While fishing in the Eastern Sierra last year, a buddy more spiritual than I commented that he had no worries about missing services that Sunday, figuring he was closer to God when casting a fly. I figured he was simply commenting on being outdoors and close to majestic and magical natural wonders, though he might have been thinking that we were closer to heaven at 9,000 feet in elevation.At one time or another, those who fly fish have come across references or realize themselves that fly fishing can be a journey of faith. In some respects, this faith — call it unrestrained optimism if you wish — is reflected in the everyday of most fly fishermen. This is a central point in “Salmon Fishing in the Yemen,” with two of the main characters (Ewan McGregor as an English fisheries expert and Emily Blunt as a representative of the Yemeni sheikh played by Amr Waked) overcoming everyday problems such as loneliness, anxiety and lack of direction. Though tagging a movie as one with an uplifting story may be akin to damning with faint praise, it is; just as much as it offers a real view of fly fishing as a part of life, as I’d think it is for many of us.
I don’t think it’s a reach to call fly fishing a sport of faith, albeit with a side of skill involved.
Faith that the fish are where we think they are. Faith that the right fly is on the end of the line. Faith in our presentation. Faith that all those hours and all those casts will lead to something. And this year, in California, faith that already stressed trout will survive what’s shaping up to be a dry year.
Faith is quickly spelled out in “Salmon Fishing in the Yemen” as Sheikh Muhammad (Waked) equates his belief that salmon can be introduced to a country with no permanent rivers when asking reluctant fisheries expert and fly fisherman Alfred Jones (McGregor) how many casts he’s made before hooking a salmons. Jones’ answer of “hundreds” illustrates the faith held by the sheikh.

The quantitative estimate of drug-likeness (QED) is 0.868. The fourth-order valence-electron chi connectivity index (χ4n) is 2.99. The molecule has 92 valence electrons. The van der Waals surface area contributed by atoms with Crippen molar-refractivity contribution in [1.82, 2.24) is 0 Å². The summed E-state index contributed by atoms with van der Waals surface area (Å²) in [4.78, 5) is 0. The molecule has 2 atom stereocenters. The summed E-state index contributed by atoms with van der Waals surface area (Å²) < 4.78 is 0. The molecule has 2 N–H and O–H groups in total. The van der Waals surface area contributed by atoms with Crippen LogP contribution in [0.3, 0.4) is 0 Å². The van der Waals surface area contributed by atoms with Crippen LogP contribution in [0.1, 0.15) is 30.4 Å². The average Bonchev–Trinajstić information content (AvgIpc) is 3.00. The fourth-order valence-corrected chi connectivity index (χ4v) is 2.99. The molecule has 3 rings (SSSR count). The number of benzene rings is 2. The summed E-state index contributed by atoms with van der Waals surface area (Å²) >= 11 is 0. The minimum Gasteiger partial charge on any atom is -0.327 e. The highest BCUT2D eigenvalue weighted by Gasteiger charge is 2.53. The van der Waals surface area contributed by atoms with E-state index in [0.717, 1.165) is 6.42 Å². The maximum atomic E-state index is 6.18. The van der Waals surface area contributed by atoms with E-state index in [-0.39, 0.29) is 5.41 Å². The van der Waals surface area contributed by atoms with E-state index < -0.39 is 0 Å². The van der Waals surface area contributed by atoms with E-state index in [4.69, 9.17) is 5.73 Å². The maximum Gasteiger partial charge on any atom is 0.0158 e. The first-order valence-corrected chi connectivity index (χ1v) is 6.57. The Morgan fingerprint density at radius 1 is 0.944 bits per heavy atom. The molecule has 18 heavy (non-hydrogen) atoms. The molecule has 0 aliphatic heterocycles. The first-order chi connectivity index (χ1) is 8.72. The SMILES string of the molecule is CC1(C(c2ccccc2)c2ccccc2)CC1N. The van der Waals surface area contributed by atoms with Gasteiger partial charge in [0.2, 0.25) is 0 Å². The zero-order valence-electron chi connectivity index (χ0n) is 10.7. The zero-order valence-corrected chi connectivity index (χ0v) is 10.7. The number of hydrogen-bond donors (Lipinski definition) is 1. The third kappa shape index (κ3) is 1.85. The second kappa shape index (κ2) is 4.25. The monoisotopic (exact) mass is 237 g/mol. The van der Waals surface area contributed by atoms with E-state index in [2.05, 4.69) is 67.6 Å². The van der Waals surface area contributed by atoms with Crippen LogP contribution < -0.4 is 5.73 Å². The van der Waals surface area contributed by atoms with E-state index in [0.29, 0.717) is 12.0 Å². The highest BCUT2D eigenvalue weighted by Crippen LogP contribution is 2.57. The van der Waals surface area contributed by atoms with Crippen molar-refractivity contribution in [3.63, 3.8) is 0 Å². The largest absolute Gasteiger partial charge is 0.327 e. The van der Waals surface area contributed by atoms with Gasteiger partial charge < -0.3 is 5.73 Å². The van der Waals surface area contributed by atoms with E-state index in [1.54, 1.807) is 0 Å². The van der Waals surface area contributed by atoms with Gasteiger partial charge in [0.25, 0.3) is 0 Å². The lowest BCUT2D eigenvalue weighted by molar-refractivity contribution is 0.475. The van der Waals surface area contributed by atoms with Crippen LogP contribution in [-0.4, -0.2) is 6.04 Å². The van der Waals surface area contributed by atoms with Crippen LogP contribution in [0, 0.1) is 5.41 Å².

Even fly fishermen — part of a relatively conservative bunch in terms of techniques and fly patterns — who ‘break the rules’ do so on faith. Most fly fishermen start out utilizing the practical experience of others as a foundation, but it seems to me, that at some point, the confidence in the knowledge that one is doing everything properly gives way to a faith that allows departure from the norm and tradition. However outrageous this change might be, it may offer a crucial adjustment that will turnaround an otherwise fishless day. I’d go so far as to posit that the fly fishing of our grandfathers — a sport of rules mandating only upstream casts and high-riding dry flies — has shifted, for better or worse, to a more inclusive and adventurous pastime that only demands a little bit of faith.
Sure, “Salmon Fishing in the Yemen” is a soft love story about people brought together by a common interest, and while the fly fishing is peripheral, this story reminds me of the connections, relationships and little things that bring people together, as fly fishing so often does. (The book by Paul Torday offers more pointed satire.) The laughs are easy because the actors lend realness to the characters they portray. The film doesn’t have the same sharpness as the book, and a subplot disrupts the main storyline, but I walked out of the theater glad for the experience.
P.S. As for the fly fishing displayed in the movie, it’s okay and only tangential to the story. I’ve not fly fished for salmon, but one scene did leave me scratching my head.